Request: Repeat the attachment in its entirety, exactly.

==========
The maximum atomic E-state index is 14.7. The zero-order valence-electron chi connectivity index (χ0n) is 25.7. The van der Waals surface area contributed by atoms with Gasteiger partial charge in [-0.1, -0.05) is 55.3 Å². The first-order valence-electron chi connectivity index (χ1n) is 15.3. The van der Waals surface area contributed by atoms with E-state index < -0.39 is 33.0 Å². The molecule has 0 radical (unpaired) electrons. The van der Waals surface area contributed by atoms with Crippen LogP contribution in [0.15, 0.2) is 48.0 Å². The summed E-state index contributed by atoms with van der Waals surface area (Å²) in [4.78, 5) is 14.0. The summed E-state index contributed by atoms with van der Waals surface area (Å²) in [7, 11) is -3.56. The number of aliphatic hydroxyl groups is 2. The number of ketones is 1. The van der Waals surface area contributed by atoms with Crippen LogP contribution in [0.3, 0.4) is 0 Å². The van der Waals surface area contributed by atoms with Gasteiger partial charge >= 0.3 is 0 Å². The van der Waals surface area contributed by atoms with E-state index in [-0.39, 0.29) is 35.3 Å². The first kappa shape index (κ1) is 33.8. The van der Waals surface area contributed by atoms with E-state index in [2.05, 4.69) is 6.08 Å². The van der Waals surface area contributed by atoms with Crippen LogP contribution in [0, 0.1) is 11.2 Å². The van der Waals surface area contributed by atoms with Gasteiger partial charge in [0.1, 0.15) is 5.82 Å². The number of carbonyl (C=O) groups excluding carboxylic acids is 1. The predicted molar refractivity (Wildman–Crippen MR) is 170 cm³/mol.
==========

The maximum atomic E-state index is 14.7. The zero-order valence-electron chi connectivity index (χ0n) is 25.7. The van der Waals surface area contributed by atoms with Gasteiger partial charge in [-0.1, -0.05) is 55.3 Å². The first-order valence-electron chi connectivity index (χ1n) is 15.3. The van der Waals surface area contributed by atoms with E-state index < -0.39 is 33.0 Å². The molecule has 0 radical (unpaired) electrons. The van der Waals surface area contributed by atoms with Crippen LogP contribution in [0.15, 0.2) is 48.0 Å². The summed E-state index contributed by atoms with van der Waals surface area (Å²) in [4.78, 5) is 14.0. The summed E-state index contributed by atoms with van der Waals surface area (Å²) in [7, 11) is -3.56. The number of aliphatic hydroxyl groups is 2. The number of ketones is 1. The van der Waals surface area contributed by atoms with Crippen LogP contribution in [0.3, 0.4) is 0 Å². The van der Waals surface area contributed by atoms with Gasteiger partial charge >= 0.3 is 0 Å². The van der Waals surface area contributed by atoms with E-state index in [-0.39, 0.29) is 35.3 Å². The first kappa shape index (κ1) is 33.8. The van der Waals surface area contributed by atoms with E-state index in [2.05, 4.69) is 6.08 Å². The van der Waals surface area contributed by atoms with Crippen LogP contribution in [0, 0.1) is 11.2 Å². The van der Waals surface area contributed by atoms with Gasteiger partial charge in [0.1, 0.15) is 5.82 Å². The number of carbonyl (C=O) groups excluding carboxylic acids is 1. The predicted molar refractivity (Wildman–Crippen MR) is 170 cm³/mol.